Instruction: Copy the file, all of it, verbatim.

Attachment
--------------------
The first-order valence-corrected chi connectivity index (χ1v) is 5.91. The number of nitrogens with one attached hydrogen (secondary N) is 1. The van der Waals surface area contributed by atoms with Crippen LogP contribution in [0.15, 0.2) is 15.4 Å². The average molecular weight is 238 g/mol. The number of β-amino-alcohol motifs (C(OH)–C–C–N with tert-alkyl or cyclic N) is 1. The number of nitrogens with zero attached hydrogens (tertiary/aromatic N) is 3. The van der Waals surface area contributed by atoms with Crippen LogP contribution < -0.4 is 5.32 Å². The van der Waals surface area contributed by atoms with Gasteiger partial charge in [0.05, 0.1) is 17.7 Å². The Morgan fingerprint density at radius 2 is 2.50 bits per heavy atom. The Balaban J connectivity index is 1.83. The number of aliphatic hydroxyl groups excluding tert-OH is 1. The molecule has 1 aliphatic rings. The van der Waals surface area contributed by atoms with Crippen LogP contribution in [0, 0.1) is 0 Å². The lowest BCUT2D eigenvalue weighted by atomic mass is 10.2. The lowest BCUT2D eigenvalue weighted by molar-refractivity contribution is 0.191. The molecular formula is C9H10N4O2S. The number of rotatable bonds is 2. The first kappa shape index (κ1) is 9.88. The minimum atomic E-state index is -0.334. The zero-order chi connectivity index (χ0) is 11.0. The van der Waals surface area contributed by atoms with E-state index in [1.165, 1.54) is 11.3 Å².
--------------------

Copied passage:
The first-order valence-corrected chi connectivity index (χ1v) is 5.91. The number of nitrogens with one attached hydrogen (secondary N) is 1. The van der Waals surface area contributed by atoms with Crippen LogP contribution in [0.15, 0.2) is 15.4 Å². The average molecular weight is 238 g/mol. The number of β-amino-alcohol motifs (C(OH)–C–C–N with tert-alkyl or cyclic N) is 1. The number of nitrogens with zero attached hydrogens (tertiary/aromatic N) is 3. The van der Waals surface area contributed by atoms with Crippen LogP contribution < -0.4 is 5.32 Å². The van der Waals surface area contributed by atoms with Gasteiger partial charge in [0.05, 0.1) is 17.7 Å². The Morgan fingerprint density at radius 2 is 2.50 bits per heavy atom. The Balaban J connectivity index is 1.83. The number of aliphatic hydroxyl groups excluding tert-OH is 1. The molecule has 1 aliphatic rings. The van der Waals surface area contributed by atoms with Crippen LogP contribution in [0, 0.1) is 0 Å². The lowest BCUT2D eigenvalue weighted by atomic mass is 10.2. The lowest BCUT2D eigenvalue weighted by molar-refractivity contribution is 0.191. The molecular formula is C9H10N4O2S. The number of rotatable bonds is 2. The first kappa shape index (κ1) is 9.88. The minimum atomic E-state index is -0.334. The zero-order chi connectivity index (χ0) is 11.0. The van der Waals surface area contributed by atoms with E-state index in [1.165, 1.54) is 11.3 Å².